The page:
Customer Development 2: Three types of markets

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  • 1. Customer Development in High Tech: Sales, Marketing & Business Development in a Startup MBA & EMBA 295-F Three Types of Markets Steve Blank sblank@kandsranch.com 1/27/09 1
  • 2. Class 2: Agenda Vertical Markets  Case: In N Out  Market Type  Definitions  Examples  Risks  Customer Development  Definitions  Market Type effects  Customer Development in the High-Tech Enterprise Spring 2009 2
  • 3. Customer Development This is what our class is about Customer Development Customer Scale Customer Customer Discovery Company Validation Creation Customer Development in the High-Tech Enterprise Spring 2009 3
  • 4. New Product Conundrum New Product Introduction methodologies  sometimes work, yet sometimes fail Why?  Is it the people that are different?  Is it the product that are different?  Perhaps there are different “types” of startups?  Customer Development in the High-Tech Enterprise Spring 2009 4
  • 5. A Plethora of Opportunities Customer Development in the High-Tech Enterprise Spring 2009 5
  • 6. Startup Checklist – 1 What Vertical Market am I In? Web 2.0 Semicondutors   Enterprise Software Electronic Design   Automation Enterprise Hardware  Cleantech Communciaton Hdw   Med Dev / Health Care Communication Sftw   Life Science / Biotech Consumer Electronics   Personalized Medicine Game Software   Customer Development in the High-Tech Enterprise Spring 2009 6
  • 7. Market Risk vs. Invention Risk Customer Development in the High-Tech Enterprise Spring 2009 7
  • 8. Startup Checklist - 2 Market Risk?  Technical Risk?  Both?  Customer Development in the High-Tech Enterprise Spring 2009 8
  • 9. Execution: Lots to Worry About Customer Development in the High-Tech Enterprise Spring 2009 9
  • 10. Startup Checklist - 3 Opportunity Where does the idea come from?  Innovation Where is the innovation?  Customer Who is the User/Payer?  Competition Who is the competitor/complementor?  Sales What is the Channel to reach the customer?  Marketing: How do you create end user demand?  What does Biz Dev do? Deals? Partnerships? Sales?  Business/Revenue Model(s) How do we organize to make money?  IP/PatentsRegulatory Issues? How and how long?  Time to Market How long does it take to get to market?  Product Development Model How to you engineer it?  Manufacturing What does it take to build it?  Seed Financing How much? When?  Follow-on Financing How much? When?  Liquidity How much? When?  Customer Development in the High-Tech Enterprise Spring 2009 10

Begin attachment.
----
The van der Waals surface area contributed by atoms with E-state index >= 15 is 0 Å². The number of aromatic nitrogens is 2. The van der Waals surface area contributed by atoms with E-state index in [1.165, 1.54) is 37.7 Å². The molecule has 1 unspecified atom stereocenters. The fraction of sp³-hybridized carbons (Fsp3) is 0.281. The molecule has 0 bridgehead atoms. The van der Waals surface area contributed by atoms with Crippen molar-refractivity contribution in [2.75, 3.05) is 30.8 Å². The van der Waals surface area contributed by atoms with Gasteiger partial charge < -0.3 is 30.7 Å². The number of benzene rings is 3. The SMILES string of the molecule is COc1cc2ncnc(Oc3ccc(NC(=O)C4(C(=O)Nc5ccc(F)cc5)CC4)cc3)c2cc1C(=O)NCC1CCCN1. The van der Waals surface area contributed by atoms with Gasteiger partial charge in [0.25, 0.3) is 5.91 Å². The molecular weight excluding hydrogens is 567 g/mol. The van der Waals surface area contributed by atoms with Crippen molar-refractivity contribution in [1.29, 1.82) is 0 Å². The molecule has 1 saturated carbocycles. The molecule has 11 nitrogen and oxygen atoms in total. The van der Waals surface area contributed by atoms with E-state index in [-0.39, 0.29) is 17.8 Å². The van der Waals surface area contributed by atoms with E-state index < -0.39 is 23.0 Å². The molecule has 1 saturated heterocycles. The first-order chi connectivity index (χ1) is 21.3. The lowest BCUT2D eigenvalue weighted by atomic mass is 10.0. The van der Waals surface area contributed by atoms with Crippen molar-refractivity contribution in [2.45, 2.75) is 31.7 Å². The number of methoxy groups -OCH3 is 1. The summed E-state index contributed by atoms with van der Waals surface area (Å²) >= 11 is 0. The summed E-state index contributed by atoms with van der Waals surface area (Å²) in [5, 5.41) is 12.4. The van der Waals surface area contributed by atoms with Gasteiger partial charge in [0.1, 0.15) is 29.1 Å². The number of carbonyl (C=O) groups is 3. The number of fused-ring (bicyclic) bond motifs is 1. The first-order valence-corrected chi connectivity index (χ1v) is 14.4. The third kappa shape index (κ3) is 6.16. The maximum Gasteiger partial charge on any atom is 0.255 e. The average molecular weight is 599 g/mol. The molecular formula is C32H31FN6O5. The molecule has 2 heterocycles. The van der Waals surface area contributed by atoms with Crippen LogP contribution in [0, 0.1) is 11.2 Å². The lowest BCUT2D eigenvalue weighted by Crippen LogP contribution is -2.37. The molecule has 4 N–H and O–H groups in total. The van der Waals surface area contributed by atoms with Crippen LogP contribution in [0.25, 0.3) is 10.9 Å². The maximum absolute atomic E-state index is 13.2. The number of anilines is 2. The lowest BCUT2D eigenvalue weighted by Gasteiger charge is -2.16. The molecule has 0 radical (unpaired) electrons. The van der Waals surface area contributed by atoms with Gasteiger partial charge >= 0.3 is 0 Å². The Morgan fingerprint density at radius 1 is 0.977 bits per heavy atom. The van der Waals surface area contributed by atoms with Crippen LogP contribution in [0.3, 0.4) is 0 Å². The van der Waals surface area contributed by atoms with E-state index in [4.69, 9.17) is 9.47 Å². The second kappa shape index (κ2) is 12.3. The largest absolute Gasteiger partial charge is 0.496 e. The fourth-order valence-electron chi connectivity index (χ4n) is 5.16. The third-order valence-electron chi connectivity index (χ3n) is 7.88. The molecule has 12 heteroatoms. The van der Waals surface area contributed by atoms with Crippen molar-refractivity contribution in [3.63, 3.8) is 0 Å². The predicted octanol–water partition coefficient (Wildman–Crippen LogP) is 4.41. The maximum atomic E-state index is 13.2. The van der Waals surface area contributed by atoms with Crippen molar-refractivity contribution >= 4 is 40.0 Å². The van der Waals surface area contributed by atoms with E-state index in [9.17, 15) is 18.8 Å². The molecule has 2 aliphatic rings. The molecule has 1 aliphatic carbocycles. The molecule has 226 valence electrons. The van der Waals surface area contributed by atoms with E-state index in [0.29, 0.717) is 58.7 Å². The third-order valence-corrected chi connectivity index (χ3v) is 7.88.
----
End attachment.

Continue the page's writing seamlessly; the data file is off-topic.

• 11. Execution: Very Different by Vertical Customer Development in the High-Tech Enterprise Spring 2009 11
  • 12. Market Risk Reduction Strategy Customer Development in the High-Tech Enterprise Spring 2009 12
  • 13. So Why Are We Talking About This? Existing Market Resegmented New Market Market Customer Development in the High-Tech Enterprise Spring 2009 13
  • 14. In-N-Out Case 14
  • 15. In-N-Out Secret Menu X by Y Grilled Cheese   X meat patties and Y slices of cheese Two slices of melted cheese, tomato,   (for example, a 3 by 3 or a 2 by 4) lettuce and spread on a bun, with no meat. Double Meat Extra Everything   Two meat patties without cheese. Adds extra spread, tomato, lettuce, and   onions (regular or grilled). Triple Meat  Fries quot;Lightquot; Three meat patties without cheese.   Almost raw fries that are cooked for less Animal Style   time. A mustard cooked beef patty served on a  Fries quot;Wellquot; (aka quot;Welliesquot;) bun with pickles, lettuce, tomatoes, extra  spread and grilled onions. Any burger Fries that are cooked longer to be extra  (including veggie and grilled cheeses) may crisp. be made this way. Cheese Fries  Flying Dutchman Fries with two slices of melted cheese   Two meat patties, two slices of melted placed on top.  cheese and nothing else. Animal Style Fries  Protein Style Fries with cheese, spread, and grilled   Instead of a bun, the burger is wrapped in onions.  lettuce. Any burger (including veggie and Neapolitan Shake  grilled cheeses) may be made this way. All three shake flavors (strawberry, vanilla  Veggie Burger (Wish Burger) and chocolate) combined in one shake.  A burger without the meat and cheese.  Customer Development in the High-Tech Enterprise Spring 2009 15
  • 16. In-N-Out Meat Factory Customer Development in the High-Tech Enterprise Spring 2009 16
  • 17. Market Type Who Cares? 17